They've now set the Open-era Grand Slam title record, but the pair doesn't plan to stop adding to that total anytime soon.
The American twins won the U.S. Open men's doubles final in straight sets Friday for a 12th Grand Slam championship. They had been tied with Australian greats Todd Woodbridge and Mark Woodforde for the most in the Open era, which started in 1968.
"We looked up to the Woodies, and to steal all their records is unbelievable because we idolize those guys," Mike said. "They're one of the reasons we play doubles."
In the third round, they were two points from losing the match in a second-set tiebreaker when Bob pulled off a between-the-legs trick shot -- and they went on to win in three sets. After needing two tiebreakers in the quarterfinals to move on, the Bryans won their last two matches with little hassle.
Last month, they achieved their biggest goal of 2012 by winning their first Olympic gold medals at the London Games.
"It did take pressure off," Mike said. "We talked about it before each match. We're like, 'Let's swing free. We have the gold.' We came into this probably a little fatigued and just running on adrenaline from the Olympics. We could see the finish line."
Bob was passing around his medal after Friday's match, convinced it's a good luck charm. Golfer Sergio Garcia wore it during the tennis tournament in Cincinnati last month, then promptly posted his first PGA Tour victory in four years.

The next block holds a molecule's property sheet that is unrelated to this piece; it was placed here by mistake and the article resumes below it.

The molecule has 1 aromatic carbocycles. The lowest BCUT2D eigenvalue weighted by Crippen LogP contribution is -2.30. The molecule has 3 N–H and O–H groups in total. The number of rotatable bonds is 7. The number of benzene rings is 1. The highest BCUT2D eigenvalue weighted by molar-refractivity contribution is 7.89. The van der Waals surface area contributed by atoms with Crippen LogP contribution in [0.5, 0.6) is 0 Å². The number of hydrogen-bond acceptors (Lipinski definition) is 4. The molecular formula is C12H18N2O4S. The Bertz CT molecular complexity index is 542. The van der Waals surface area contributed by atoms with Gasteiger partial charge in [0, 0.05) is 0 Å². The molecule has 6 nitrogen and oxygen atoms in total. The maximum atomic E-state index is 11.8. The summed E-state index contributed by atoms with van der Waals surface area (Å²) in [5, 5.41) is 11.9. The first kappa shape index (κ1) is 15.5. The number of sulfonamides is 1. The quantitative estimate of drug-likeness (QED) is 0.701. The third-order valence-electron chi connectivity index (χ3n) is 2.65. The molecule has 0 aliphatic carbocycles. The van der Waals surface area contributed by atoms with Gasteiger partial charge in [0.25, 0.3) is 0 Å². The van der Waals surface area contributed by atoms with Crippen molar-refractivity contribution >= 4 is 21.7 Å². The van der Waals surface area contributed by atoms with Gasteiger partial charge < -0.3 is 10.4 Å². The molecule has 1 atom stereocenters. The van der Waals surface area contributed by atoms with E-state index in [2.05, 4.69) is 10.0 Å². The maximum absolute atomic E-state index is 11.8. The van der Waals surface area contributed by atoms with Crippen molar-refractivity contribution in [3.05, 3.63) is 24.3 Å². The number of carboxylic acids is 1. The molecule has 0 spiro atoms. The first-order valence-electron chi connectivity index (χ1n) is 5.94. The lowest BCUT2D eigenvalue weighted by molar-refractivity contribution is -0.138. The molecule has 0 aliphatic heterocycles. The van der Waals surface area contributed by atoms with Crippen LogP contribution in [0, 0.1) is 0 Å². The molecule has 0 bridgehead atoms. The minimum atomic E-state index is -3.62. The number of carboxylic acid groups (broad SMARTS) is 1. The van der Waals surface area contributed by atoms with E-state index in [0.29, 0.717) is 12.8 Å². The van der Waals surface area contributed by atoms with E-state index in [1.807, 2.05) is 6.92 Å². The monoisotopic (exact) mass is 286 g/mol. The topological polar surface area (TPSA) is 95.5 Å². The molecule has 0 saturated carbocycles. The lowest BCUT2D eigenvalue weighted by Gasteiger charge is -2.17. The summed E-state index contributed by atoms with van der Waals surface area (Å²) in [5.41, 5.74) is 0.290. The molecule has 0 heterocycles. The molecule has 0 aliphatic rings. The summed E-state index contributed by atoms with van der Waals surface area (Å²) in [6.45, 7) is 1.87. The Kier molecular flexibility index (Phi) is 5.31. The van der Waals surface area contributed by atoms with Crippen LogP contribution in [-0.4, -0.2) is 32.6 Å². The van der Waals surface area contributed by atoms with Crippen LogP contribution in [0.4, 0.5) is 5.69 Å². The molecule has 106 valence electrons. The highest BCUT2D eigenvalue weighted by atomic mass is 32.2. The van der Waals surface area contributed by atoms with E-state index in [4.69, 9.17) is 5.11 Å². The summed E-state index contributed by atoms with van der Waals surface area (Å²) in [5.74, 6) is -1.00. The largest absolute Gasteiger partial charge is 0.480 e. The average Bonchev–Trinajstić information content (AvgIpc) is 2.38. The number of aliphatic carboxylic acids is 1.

The brothers plan to stick around long enough to defend their title in Rio in 2016. That leaves plenty of opportunities to pad their Grand Slam record.
"Hopefully, we can snag a couple a year, one or two," Mike said. "We got one this year. You do the math."
They had been stuck on 11 since 2011 Wimbledon, losing to Paes and Stepanek in this year's Australian Open final.
"We had a rough 12 months," Bob said. "We took a lot of lumps, but now that's all forgotten. It's sweeter than ever."
The Bryans also tied the Open-era record with their fourth U.S. Open championship, matching Bob Lutz and Stan Smith. They had been in danger of finishing a year without a major title for the first time since '04.
"Still would have been a good year because we have the Olympics," Mike said. "But we wanted to keep the streak alive of eight years with a Slam."
Next on the list of goals: the Davis Cup match against Spain.
Paes, from India, and Stepanek, from the Czech Republic, were seeded fifth. They were under pressure on their serves the entire match and saved 10 of 12 break points, but one break in each set was plenty for the Bryans. The brothers combined to get in 79 percent of their first serves, and even when they didn't, they won 73 percent of points on their second serves.
Mike isn't the sentimental type, insisting he hasn't cried since high school -- he thought the Olympic medal ceremony might bring the tears but even that failed to work. So he and Bob weren't going to offer too many deep thoughts about this latest milestone.
At least one member of the family is relishing it, though.
"My dad gets a real kick out of the records," Bob said. "He has a spreadsheet on his computer. I'm sure he's updating it right now."